Roberts Ruling redux: A closer look at the ’Obamacare’ decision

Court gives Obama a big legal victory, and Republicans a rallying cry to get their voters to the polls.
Supporters of President Barack Obama’s health care law celebrate outside the Supreme Court in Washington, Thursday, June 28, 2012, after the court’s ruling was announced. AP Photo/David Goldman)

The U.S. Supreme Court decision to uphold the health care reform that is the signature policy of Obama’s presidency came as a surprise to many observers because Chief Justice John Roberts, a conservative appointed by George W. Bush, ruled with the majority to uphold the law.

Many court watchers assumed the court would strike down the law after the hostile questioning they gave government lawyers during oral argument on the central question of whether the Commerce Clause of the U.S. Constitution, which empowers the federal government to “regulate commerce between the states,” empowers Congress to require individuals to purchase health insurance or face a fine.

Unlike the Canadian Supreme Court, the judges in Washington read summaries of their decisions and dissents from the bench. There is no pre-briefing or “lock-up” for reporters by court officials. Cellphones are banned in the courtroom, and the decision was not posted to the court’s website until after it was announced. As a result,  confusion ensued inside the court room and among TV correspondents outside when the Chief Justice began to read his decision, the first section of which explained why the majority of the court held that the law was not a valid exercise of the Commerce Clause power.

But Roberts was just getting started. He eventually found the law could be upheld under a third argument advanced by the federal government – that the fine was essentially a tax and therefore within federal powers.

(Adding to the confusion was that earlier in the decision, he found that the fine was not a tax for the purpose of deciding whether the case should be postponed under a law that says a tax can’t be challenged in court until someone has actually had to pay it, and then can sue for a refund. In that instance, Roberts reasoned, the fine was not covered by the law, called the Anti-Injunction Act,” Congress had labeled it a “penalty” and not a “tax” and Congress gets to decide whether or not the statute applies. But for the constitutional analysis, he concluded the fine was functionally a tax, whether or not Congress decided to call it so.)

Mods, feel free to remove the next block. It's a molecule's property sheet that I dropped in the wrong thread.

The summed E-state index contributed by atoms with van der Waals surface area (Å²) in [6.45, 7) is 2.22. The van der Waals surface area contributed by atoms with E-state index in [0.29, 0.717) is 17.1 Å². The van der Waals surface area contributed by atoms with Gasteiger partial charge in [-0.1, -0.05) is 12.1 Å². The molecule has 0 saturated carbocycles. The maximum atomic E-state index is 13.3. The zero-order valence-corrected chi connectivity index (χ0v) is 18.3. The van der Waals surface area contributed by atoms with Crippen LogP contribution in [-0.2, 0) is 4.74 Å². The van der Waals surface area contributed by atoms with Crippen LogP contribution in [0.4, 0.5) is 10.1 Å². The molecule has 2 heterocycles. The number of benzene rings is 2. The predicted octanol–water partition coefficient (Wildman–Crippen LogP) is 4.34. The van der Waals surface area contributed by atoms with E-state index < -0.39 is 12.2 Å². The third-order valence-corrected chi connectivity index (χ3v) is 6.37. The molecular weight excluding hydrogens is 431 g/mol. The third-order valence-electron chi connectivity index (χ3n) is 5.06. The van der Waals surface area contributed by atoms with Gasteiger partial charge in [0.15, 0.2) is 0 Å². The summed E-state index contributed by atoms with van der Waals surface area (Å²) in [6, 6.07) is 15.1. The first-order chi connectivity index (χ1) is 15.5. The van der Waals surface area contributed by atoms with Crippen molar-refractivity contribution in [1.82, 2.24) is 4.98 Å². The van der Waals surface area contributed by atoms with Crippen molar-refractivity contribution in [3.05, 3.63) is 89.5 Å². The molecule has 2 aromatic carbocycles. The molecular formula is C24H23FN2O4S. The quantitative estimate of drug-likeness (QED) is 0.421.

“That label cannot control whether the payment is a tax for purposes of the Constitution, but it does determine the application of the Anti-Injunction Act,” the decision states.

The full decision is here.

During his Senate confirmation hearings, Roberts memorably said, “Judges are like umpires – umpires don’t make the rules, they apply them.” He talked about “judicial humility.” In writing the majority opinion, he emphasized the theme of judicial deference to the legislative branch in his decision – arguing that judges should look for ways to uphold duly enacted statutes if at all possible:

“Our permissive reading of these powers is explained in part by a general reticence to invalidate the acts of the Nation’s elected leaders. “Proper respect for a co-ordinate branch of the government” requires that we strike down an Act of Congress only if “the lack of constitutional authority to pass [the] act in question is clearly demonstrated.”

Members of this Court are vested with the authority to interpret the law; we possess neither the expertise nor the prerogative to make policy judgments.  Those decisions are entrusted to our Nation’s elected leaders, who can be  thrown out of office if the people disagree with them.  It is not our job to protect the people from the consequences of their political choices.”

Commerce clause analysis

Roberts drew the line at allowing the federal government to force people into commercial who aren’t already engaged in commercial “activity”:

“Construing the Commerce Clause to permit Congress to regulate individuals precisely because they are doing nothing would open a new and potentially vast domain to congressional authority. Indeed, the Government’s logic would justify a mandatory purchase to solve almost any problem. (Page 22)

“Under the Government’s theory, Congress could address the diet problem by ordering everyone to buy vegetables.” (Page 23)